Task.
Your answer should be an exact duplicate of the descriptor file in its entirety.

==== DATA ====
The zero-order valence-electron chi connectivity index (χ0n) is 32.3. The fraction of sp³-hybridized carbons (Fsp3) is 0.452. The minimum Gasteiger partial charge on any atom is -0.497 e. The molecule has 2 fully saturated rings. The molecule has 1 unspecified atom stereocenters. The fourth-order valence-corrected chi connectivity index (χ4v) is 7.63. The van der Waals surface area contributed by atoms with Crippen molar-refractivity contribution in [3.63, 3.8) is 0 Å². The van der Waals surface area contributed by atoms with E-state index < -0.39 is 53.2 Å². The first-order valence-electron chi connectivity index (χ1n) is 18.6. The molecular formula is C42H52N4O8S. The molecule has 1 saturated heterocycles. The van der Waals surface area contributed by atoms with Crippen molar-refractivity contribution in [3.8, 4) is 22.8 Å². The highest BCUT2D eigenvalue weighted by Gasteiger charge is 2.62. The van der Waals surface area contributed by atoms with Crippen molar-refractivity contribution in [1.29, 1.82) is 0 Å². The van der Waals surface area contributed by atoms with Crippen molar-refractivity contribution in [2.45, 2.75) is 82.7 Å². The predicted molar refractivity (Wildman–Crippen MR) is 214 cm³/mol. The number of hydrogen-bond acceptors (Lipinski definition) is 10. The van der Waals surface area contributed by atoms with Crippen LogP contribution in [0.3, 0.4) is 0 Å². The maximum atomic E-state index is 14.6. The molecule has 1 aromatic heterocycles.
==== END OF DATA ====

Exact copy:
The zero-order valence-electron chi connectivity index (χ0n) is 32.3. The fraction of sp³-hybridized carbons (Fsp3) is 0.452. The minimum Gasteiger partial charge on any atom is -0.497 e. The molecule has 2 fully saturated rings. The molecule has 1 unspecified atom stereocenters. The fourth-order valence-corrected chi connectivity index (χ4v) is 7.63. The van der Waals surface area contributed by atoms with Crippen molar-refractivity contribution in [3.63, 3.8) is 0 Å². The van der Waals surface area contributed by atoms with E-state index < -0.39 is 53.2 Å². The first-order valence-electron chi connectivity index (χ1n) is 18.6. The molecular formula is C42H52N4O8S. The molecule has 1 saturated heterocycles. The van der Waals surface area contributed by atoms with Crippen molar-refractivity contribution in [3.8, 4) is 22.8 Å². The highest BCUT2D eigenvalue weighted by Gasteiger charge is 2.62. The van der Waals surface area contributed by atoms with Crippen molar-refractivity contribution in [1.29, 1.82) is 0 Å². The van der Waals surface area contributed by atoms with Crippen molar-refractivity contribution in [2.45, 2.75) is 82.7 Å². The predicted molar refractivity (Wildman–Crippen MR) is 214 cm³/mol. The number of hydrogen-bond acceptors (Lipinski definition) is 10. The van der Waals surface area contributed by atoms with Crippen LogP contribution in [0.3, 0.4) is 0 Å². The maximum atomic E-state index is 14.6. The molecule has 1 aromatic heterocycles.